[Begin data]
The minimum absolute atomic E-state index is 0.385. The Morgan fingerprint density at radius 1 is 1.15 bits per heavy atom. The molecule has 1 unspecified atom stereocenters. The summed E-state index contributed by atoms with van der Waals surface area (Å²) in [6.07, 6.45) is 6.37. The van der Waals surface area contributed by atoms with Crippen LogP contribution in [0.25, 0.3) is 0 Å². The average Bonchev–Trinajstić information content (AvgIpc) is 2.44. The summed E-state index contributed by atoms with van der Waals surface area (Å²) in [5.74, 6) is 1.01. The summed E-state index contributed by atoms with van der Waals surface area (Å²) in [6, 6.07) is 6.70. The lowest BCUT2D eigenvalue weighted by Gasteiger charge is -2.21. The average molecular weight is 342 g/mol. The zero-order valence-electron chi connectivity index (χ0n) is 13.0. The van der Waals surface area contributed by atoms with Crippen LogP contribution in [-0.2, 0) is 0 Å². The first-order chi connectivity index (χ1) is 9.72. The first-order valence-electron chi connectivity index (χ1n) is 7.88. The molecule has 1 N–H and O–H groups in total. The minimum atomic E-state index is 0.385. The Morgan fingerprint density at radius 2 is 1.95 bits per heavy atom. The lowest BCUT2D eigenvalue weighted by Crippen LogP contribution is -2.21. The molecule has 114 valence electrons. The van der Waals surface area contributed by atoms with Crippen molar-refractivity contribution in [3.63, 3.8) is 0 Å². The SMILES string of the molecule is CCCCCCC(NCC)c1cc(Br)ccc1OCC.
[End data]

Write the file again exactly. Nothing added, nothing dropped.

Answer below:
The minimum absolute atomic E-state index is 0.385. The Morgan fingerprint density at radius 1 is 1.15 bits per heavy atom. The molecule has 1 unspecified atom stereocenters. The summed E-state index contributed by atoms with van der Waals surface area (Å²) in [6.07, 6.45) is 6.37. The van der Waals surface area contributed by atoms with Crippen LogP contribution in [0.25, 0.3) is 0 Å². The average Bonchev–Trinajstić information content (AvgIpc) is 2.44. The summed E-state index contributed by atoms with van der Waals surface area (Å²) in [5.74, 6) is 1.01. The summed E-state index contributed by atoms with van der Waals surface area (Å²) in [6, 6.07) is 6.70. The lowest BCUT2D eigenvalue weighted by Gasteiger charge is -2.21. The average molecular weight is 342 g/mol. The zero-order valence-electron chi connectivity index (χ0n) is 13.0. The van der Waals surface area contributed by atoms with Crippen LogP contribution in [-0.2, 0) is 0 Å². The first-order chi connectivity index (χ1) is 9.72. The first-order valence-electron chi connectivity index (χ1n) is 7.88. The molecule has 1 N–H and O–H groups in total. The minimum atomic E-state index is 0.385. The Morgan fingerprint density at radius 2 is 1.95 bits per heavy atom. The lowest BCUT2D eigenvalue weighted by Crippen LogP contribution is -2.21. The molecule has 114 valence electrons. The van der Waals surface area contributed by atoms with Crippen molar-refractivity contribution in [3.63, 3.8) is 0 Å². The SMILES string of the molecule is CCCCCCC(NCC)c1cc(Br)ccc1OCC.